Ex-garda ‘didn’t think to get phone records’
Woman claims she was assaulted and falsely imprisoned in squad car in 2001
Mr Justice Iarfhlaith O’Neill: what Thomas Noonan said about disputing meeting the woman was “an extraordinary thing”. Photograph: Frank Miller
A retired garda alleged to have sexually assaulted a woman in a patrol car has told the High Court he had not thought to obtain his phone records for the relevant time to help establish an alibi he was at home on a meal break when the incident allegedly occurred.
Thomas Noonan (60) is being sued by Antoinette Canty (33) over alleged assault and false imprisonment in the car in Listowel, Co Kerry, on March 16th, 2001.*
Yesterday, Mr Noonan said he “did not particularly” think he should have retrieved copies of his bills to show he made a call from his home phone to a colleague. That colleague was also at home on a meal break and the purpose of the call was to arrange for them to meet up again, he said.
It was claimed this would have established beyond doubt he could not have been at a location miles away where the alleged assault occurred.
In her action against Mr Noonan and the State for damages, Ms Canty claims the then garda gave her a lift in his patrol car. She claims he put his hand on her upper thigh and tried to “get on” her.
Mr Noonan denies the claims, while the State pleads it has no liability because he breached prohibitions on carrying a civilian in the patrol car. A Garda investigation into the alleged assault was carried out and the DPP decided not to prosecute, the court has been told.
Mr Noonan told the court he brought a woman, who had drink taken, from a chip shop in the town in his patrol car to the nearby Garda station so her mother could be called to take her home as there were no cabs around at the time.
Yesterday, Mr Noonan disputed that Ms Canty was the same woman whom he had told the court he encountered a number of times on the night of the alleged incident.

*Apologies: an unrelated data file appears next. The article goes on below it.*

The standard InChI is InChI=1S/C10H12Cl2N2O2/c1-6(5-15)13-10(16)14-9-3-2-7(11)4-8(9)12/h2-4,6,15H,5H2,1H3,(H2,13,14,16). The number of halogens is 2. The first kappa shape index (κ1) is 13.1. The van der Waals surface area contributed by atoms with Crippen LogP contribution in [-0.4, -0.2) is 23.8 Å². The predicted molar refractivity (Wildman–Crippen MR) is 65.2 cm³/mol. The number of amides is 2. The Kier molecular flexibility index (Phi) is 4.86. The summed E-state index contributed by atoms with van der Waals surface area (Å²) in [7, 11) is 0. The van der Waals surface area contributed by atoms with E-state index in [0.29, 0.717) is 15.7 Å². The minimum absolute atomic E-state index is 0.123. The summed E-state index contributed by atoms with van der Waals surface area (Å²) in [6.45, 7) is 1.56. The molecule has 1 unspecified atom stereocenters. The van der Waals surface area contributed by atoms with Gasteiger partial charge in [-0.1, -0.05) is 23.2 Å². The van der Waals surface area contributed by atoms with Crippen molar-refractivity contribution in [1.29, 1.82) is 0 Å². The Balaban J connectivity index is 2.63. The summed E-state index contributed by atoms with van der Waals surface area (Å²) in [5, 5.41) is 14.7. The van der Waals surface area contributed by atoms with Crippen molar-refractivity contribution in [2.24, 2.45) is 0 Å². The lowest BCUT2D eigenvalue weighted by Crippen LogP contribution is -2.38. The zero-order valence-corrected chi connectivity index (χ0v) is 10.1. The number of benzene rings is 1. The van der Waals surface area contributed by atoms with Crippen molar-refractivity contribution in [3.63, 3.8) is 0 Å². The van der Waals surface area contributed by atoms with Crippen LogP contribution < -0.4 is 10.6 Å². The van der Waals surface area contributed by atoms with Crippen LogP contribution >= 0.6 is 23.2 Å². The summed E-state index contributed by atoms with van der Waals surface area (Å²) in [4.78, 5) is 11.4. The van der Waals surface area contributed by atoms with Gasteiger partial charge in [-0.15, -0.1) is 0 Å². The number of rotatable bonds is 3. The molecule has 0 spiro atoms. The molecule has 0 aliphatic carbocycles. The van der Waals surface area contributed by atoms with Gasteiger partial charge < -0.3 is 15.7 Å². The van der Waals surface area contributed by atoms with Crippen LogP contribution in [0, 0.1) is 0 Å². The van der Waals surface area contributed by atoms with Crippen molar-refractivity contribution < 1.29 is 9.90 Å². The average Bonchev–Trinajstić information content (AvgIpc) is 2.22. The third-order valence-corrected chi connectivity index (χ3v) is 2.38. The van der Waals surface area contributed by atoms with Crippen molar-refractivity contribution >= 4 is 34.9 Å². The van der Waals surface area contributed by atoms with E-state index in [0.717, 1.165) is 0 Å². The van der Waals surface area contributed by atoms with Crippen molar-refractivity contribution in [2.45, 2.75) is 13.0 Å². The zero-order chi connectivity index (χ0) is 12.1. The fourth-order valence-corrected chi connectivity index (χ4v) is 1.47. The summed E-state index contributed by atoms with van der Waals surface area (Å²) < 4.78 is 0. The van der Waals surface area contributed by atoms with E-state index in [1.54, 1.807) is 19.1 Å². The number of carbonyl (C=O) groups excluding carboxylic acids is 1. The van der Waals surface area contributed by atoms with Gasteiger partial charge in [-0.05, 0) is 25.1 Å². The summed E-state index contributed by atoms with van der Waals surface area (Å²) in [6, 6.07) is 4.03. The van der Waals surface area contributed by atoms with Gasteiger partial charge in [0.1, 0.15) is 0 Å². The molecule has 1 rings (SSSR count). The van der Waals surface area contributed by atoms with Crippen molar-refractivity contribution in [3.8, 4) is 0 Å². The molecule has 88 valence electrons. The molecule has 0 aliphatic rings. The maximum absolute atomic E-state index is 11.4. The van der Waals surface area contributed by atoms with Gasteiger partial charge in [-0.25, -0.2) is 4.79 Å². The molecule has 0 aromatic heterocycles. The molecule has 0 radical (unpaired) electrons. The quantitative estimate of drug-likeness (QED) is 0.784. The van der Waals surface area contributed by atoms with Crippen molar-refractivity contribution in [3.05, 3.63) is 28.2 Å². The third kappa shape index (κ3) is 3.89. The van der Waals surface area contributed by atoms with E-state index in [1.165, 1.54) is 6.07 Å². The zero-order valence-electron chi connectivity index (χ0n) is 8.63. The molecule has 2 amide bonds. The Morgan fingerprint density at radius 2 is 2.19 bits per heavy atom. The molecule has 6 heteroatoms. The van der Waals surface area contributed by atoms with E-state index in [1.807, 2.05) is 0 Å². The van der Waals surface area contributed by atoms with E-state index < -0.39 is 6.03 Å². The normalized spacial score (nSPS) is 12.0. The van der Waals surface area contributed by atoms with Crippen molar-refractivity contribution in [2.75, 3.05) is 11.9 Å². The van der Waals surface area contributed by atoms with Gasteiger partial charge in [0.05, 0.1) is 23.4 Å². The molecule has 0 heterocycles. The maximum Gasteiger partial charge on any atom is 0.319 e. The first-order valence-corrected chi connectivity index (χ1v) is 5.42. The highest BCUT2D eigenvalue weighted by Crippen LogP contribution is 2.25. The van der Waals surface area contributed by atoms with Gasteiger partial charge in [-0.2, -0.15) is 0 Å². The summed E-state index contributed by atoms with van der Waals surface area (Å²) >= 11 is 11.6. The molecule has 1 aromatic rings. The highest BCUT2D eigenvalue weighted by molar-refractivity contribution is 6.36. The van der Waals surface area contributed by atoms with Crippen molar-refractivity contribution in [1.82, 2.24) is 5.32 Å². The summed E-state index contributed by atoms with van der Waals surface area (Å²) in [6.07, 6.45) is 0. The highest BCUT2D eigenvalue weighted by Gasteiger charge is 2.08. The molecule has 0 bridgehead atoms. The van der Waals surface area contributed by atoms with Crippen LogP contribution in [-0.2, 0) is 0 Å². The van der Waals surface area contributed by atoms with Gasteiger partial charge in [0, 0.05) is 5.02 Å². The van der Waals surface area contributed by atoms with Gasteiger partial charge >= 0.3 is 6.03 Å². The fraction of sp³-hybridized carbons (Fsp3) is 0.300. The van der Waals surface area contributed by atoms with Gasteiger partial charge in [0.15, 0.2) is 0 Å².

When Mr Justice Iarfhlaith O’Neill told Mr Noonan this was “an extraordinary thing” to say at this stage of the case, Mr Noonan said he doubted Ms Canty was actually the woman he had dealt with.
The judge said Mr Noonan was effectively now saying this was a fraudulent claim.
If Mr Noonan was right, the court had spent seven days on evidence there were two blond ladies with red tops and blue jeans around about the centre of Listowel involved in incidents, the judge told Mr Noonan.
“And, lo and behold, somebody turns up here as the plaintiff, masquerading, it would seem, as Ms Canty.”
Mr Noonan, representing himself, replied: “There were two similar girls.”
The judge adjourned the case to the afternoon when Richard Lyons SC, for the State, put to Mr Noonan he could have cleared up this matter immediately after the incident by telling investigators his wife and daughter had heard him come home for his break. Mr Noonan said he had not done so then because that was “a matter for a later stage”. He was advised by his solicitor to “just deny” the allegation, he added.
He said he tried to get his phone records from his provider but not until 2009 because he did not know about Ms Canty’s civil case until then.
Asked had he not thought to get the records for an internal garda inquiry into the matter in 2004/2005, he replied: “I did not particularly.”
He disputed a claim he had been served with a summons in relation to Ms Canty’s case in March 2004. He agreed he had written a letter shortly after the incident, saying: “This girl has made untrue and scurrilous allegations against me.”
Earlier, under cross-examination by John Punch SC, for Ms Canty, he denied a suggestion that, during his meal break, he had been looking around for Ms Canty.
*This article was amended on March 29th 2014 .